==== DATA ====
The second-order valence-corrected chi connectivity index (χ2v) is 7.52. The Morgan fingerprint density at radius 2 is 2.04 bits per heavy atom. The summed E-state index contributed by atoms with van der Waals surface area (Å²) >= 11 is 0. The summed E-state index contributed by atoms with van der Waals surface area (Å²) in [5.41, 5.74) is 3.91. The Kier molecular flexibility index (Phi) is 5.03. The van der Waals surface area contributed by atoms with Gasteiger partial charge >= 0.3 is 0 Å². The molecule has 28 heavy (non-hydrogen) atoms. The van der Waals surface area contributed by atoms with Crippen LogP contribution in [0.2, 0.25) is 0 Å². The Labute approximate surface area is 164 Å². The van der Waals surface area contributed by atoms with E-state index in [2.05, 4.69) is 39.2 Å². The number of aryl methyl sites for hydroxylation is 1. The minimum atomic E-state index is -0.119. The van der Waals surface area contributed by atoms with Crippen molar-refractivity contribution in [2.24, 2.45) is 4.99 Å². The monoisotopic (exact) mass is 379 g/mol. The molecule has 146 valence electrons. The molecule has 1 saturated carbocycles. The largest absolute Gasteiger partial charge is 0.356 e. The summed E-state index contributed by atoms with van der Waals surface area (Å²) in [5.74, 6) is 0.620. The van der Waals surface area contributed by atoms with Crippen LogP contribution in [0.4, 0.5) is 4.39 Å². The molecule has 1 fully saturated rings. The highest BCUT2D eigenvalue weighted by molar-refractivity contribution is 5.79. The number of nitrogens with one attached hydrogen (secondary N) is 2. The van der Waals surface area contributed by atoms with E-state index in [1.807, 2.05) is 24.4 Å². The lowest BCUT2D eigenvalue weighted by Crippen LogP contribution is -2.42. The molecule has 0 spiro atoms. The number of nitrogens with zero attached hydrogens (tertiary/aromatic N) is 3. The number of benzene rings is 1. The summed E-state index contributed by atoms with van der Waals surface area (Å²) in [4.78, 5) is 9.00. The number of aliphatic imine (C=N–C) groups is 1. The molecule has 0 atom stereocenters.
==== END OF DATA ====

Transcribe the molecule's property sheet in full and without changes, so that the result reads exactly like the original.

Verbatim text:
The second-order valence-corrected chi connectivity index (χ2v) is 7.52. The Morgan fingerprint density at radius 2 is 2.04 bits per heavy atom. The summed E-state index contributed by atoms with van der Waals surface area (Å²) >= 11 is 0. The summed E-state index contributed by atoms with van der Waals surface area (Å²) in [5.41, 5.74) is 3.91. The Kier molecular flexibility index (Phi) is 5.03. The van der Waals surface area contributed by atoms with Gasteiger partial charge >= 0.3 is 0 Å². The molecule has 28 heavy (non-hydrogen) atoms. The van der Waals surface area contributed by atoms with Crippen LogP contribution in [0.2, 0.25) is 0 Å². The Labute approximate surface area is 164 Å². The van der Waals surface area contributed by atoms with E-state index in [2.05, 4.69) is 39.2 Å². The number of aryl methyl sites for hydroxylation is 1. The minimum atomic E-state index is -0.119. The van der Waals surface area contributed by atoms with Crippen molar-refractivity contribution in [2.24, 2.45) is 4.99 Å². The monoisotopic (exact) mass is 379 g/mol. The molecule has 146 valence electrons. The molecule has 1 saturated carbocycles. The largest absolute Gasteiger partial charge is 0.356 e. The summed E-state index contributed by atoms with van der Waals surface area (Å²) in [5.74, 6) is 0.620. The van der Waals surface area contributed by atoms with Crippen LogP contribution in [0.4, 0.5) is 4.39 Å². The molecule has 1 fully saturated rings. The highest BCUT2D eigenvalue weighted by molar-refractivity contribution is 5.79. The number of nitrogens with one attached hydrogen (secondary N) is 2. The van der Waals surface area contributed by atoms with E-state index in [1.807, 2.05) is 24.4 Å². The lowest BCUT2D eigenvalue weighted by Crippen LogP contribution is -2.42. The molecule has 0 spiro atoms. The number of nitrogens with zero attached hydrogens (tertiary/aromatic N) is 3. The number of benzene rings is 1. The summed E-state index contributed by atoms with van der Waals surface area (Å²) in [4.78, 5) is 9.00. The number of aliphatic imine (C=N–C) groups is 1. The molecule has 0 atom stereocenters.